CSCW Session – Wikipedia and Coordination


I’m taking notes as the sessions go…

Mopping up: Modeling Wikipedia promotion decisions

Moira Burke and Robert Kraut – CMU (Bob is a failry big figure in CSCW and CHI)

How are promotion decisions made?

  • Large groups of strangers colaborate to choose caretakers known as administrators
  • We model successful candidates based on simple metrics that can be computed quickly in real time
  • How does the community user evidence to build consensus, and are there opportunities for tools to support decision-making?

Policy capture theory:

  • compare organizations stated criteria for making decisions with actual behaviors
  • typically: a disconnect (now, imagine that)
  • beause of:
  • difficulty finding information
  • cognitive overload
  • weighting simple things too heavily
  • process-blocking or bandwagon effects in collective process.

Method: Looked at all Admin-approvals.

  • Categorized previous contributions based on RFA guide
  • Modeled promotion success based on contribution history
  • Several criteria listed from RFA

Hard to measure criteria:

  • trustworthiness
  • quality of edits

How to use: apply their model of admin-effectiveness to:

  • voter dashboard or self-evaluation tool
  • Admin finder bot
  • Similar model for decisionmaking in other online environments like WOW

Harnessing the wisdom of crowds in Wikipedia: Quality through coordination

Aniket Kittur and Bob Kraut, CMU

Online collective intelligence:

  • Predicitng
  • Filtering
  • Organizaing
  • Recommending (netflix)


  • people are making independent judgements
  • and you can automatically aggregate these assumptions

But that doesn’t really work for complex information processing.

Need to coordinate, collaborate. So: HOw do we harness the wisdom of crowds for complex things.  Just throwing people together won’t work. “Adding manpower to a late software project makes it: later.”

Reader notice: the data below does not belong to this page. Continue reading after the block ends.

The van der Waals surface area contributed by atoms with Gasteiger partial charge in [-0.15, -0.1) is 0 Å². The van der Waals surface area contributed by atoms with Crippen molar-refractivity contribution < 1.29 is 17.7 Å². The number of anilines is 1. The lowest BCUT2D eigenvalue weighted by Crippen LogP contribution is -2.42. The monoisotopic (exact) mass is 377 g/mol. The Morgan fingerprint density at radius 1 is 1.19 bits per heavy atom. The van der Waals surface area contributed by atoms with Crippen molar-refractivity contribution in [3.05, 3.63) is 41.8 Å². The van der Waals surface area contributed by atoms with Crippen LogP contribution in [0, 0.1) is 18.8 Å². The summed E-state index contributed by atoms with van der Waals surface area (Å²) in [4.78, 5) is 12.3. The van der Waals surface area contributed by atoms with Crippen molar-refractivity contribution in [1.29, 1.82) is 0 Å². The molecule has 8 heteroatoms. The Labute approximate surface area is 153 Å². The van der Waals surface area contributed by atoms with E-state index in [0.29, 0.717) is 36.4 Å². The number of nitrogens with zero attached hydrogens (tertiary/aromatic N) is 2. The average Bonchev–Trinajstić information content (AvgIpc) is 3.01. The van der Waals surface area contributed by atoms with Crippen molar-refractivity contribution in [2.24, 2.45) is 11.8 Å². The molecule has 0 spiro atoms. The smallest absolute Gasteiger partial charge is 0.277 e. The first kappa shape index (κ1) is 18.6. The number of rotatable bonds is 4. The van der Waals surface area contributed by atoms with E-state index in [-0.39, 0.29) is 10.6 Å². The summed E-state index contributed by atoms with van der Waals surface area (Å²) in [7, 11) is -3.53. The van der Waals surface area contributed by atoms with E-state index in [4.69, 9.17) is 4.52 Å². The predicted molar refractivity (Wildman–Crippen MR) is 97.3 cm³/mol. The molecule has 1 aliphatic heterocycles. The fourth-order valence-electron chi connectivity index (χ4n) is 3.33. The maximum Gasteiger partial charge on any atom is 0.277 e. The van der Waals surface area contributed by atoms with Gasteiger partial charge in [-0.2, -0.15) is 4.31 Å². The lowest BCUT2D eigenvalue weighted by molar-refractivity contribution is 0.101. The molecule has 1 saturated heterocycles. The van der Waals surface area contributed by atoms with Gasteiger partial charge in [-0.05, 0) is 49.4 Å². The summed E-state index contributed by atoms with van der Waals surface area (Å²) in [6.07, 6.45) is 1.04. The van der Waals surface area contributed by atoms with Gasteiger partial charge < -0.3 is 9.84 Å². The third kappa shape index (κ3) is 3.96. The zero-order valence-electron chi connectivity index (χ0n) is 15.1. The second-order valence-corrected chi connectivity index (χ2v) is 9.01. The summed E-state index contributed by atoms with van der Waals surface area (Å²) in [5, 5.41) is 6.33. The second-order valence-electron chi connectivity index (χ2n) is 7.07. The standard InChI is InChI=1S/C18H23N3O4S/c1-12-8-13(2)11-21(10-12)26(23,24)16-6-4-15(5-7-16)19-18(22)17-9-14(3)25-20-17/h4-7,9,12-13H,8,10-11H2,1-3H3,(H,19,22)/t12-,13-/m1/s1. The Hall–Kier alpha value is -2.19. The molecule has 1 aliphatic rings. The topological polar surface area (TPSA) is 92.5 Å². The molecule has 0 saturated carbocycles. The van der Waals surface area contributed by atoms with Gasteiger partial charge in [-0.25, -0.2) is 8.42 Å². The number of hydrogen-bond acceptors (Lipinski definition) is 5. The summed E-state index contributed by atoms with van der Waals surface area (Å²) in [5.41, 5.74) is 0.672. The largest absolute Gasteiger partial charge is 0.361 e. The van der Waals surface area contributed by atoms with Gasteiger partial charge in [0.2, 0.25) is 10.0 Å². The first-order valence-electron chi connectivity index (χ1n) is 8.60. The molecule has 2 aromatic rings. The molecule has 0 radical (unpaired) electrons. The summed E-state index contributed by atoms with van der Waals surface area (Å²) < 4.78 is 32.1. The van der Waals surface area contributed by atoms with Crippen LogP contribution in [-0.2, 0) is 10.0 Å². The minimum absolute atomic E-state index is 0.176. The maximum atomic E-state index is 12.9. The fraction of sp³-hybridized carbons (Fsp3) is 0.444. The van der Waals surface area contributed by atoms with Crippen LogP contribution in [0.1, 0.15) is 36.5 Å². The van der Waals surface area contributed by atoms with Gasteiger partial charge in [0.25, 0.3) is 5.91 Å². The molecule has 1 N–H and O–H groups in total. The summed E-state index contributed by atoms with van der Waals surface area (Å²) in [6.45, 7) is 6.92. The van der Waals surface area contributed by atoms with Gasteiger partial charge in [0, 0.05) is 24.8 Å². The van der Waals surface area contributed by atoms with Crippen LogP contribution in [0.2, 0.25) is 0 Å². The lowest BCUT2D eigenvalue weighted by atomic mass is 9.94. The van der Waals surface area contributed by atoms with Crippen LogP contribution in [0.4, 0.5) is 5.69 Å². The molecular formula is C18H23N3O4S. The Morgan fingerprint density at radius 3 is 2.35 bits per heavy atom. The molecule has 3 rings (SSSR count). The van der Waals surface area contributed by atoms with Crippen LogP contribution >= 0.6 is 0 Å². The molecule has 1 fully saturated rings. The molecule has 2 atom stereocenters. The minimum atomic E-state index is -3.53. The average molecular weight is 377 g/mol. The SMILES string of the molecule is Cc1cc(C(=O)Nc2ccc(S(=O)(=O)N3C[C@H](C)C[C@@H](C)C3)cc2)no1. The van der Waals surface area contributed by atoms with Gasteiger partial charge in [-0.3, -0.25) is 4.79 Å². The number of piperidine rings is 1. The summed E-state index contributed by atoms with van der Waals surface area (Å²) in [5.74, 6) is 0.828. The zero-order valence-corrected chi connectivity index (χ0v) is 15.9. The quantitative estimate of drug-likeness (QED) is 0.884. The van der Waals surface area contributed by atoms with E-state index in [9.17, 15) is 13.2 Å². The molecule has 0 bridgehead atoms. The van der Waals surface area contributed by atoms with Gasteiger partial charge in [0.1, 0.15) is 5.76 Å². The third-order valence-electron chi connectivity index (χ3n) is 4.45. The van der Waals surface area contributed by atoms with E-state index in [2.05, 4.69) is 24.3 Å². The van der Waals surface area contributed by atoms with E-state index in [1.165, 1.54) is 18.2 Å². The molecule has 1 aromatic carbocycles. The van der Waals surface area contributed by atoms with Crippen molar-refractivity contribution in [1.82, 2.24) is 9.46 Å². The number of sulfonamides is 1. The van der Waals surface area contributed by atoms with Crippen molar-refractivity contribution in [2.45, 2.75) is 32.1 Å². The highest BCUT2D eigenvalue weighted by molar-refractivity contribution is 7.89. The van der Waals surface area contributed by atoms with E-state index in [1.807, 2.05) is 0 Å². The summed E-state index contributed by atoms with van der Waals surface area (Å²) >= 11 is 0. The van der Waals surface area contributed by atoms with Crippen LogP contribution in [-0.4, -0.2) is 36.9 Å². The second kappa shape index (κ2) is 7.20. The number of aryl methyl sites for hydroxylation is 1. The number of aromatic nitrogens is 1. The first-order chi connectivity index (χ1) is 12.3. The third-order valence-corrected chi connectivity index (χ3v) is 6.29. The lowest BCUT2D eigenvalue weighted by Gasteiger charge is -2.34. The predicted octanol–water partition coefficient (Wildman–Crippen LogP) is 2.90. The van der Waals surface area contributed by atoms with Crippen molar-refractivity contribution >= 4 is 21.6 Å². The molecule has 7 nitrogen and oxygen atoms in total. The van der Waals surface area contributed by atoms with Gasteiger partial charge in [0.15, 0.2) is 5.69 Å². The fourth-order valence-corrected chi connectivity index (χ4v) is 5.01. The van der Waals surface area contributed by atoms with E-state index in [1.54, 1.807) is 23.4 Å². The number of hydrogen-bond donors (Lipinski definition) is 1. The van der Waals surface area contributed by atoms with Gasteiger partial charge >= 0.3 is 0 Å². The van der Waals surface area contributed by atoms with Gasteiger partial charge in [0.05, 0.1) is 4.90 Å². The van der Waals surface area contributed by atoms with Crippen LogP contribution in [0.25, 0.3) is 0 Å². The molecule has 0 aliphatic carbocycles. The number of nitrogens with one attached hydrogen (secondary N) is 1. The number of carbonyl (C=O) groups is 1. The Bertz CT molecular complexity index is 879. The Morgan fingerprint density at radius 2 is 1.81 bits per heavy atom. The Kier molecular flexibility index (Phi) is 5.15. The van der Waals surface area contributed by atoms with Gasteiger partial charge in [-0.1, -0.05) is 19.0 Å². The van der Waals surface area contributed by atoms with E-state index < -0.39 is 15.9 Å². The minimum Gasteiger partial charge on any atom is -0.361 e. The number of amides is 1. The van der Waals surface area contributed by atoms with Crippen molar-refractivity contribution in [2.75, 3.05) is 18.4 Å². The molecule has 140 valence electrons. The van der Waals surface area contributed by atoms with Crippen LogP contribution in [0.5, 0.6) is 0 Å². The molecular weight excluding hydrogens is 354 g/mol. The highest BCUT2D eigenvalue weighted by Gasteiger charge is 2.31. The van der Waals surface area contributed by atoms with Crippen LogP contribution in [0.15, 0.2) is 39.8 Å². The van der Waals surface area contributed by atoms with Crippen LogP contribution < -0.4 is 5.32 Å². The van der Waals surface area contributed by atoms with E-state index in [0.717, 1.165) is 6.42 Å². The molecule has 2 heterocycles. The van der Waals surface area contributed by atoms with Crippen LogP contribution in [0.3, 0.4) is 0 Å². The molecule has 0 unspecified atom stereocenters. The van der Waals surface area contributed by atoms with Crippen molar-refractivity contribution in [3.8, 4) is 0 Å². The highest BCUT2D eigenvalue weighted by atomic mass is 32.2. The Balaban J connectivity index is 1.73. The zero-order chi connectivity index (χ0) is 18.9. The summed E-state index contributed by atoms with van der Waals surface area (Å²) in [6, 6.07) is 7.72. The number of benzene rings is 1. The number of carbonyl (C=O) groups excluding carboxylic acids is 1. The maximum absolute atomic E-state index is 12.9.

Previous research indicates that more work / more people on wikipedia leads to better articles (“Feature articles”).

Interested in coordination among authors editors:

  • Explicit coordination (direct communication between authors / editors)
  • Implicit coordination (structuring wrork so it is concentrated in core group; leadership role in setting scope and direction)

How to measure quality of artciles? Why, with the Wikipedia 1.0 Quality Assessment Scale!


  • Incrasing # of editors had NO INCREASE in quality
  • Increasing coordination in communication and concentration resulted in higher quality.
  • Communication does not scale to the crowd. High communication with few editors leads to qualtity. But scale up the editors, quality goes down.

Interesting stuff.

Articulations of WikiWork. (Good paper!)

Mass collaporations, a la wiki, are going to become more important to society.

We want to know how this work is sustained, so we studied Barnstars on wikipedia. To figure out how work is valued on wikipedia.

They review the breakdown of barnstars on wikipedia:

  • Editing work: 27%
  • Social and Community support actions: 25%
  • Border Patrol: 11%
  • Administrative Actions”: 9%
  • Collaborative ations and dispositions (collaboration on pages like mediating conflicts) 8%
  • Meta cntent work, the cration of tools, templates, etc. 5%
  • And, undifferentiated: 14%

So note that editing only accounts for 27%. Reputation systems must award more than simple production, right?

Need reputation frameworks for complex cooperative work. Very interesting.


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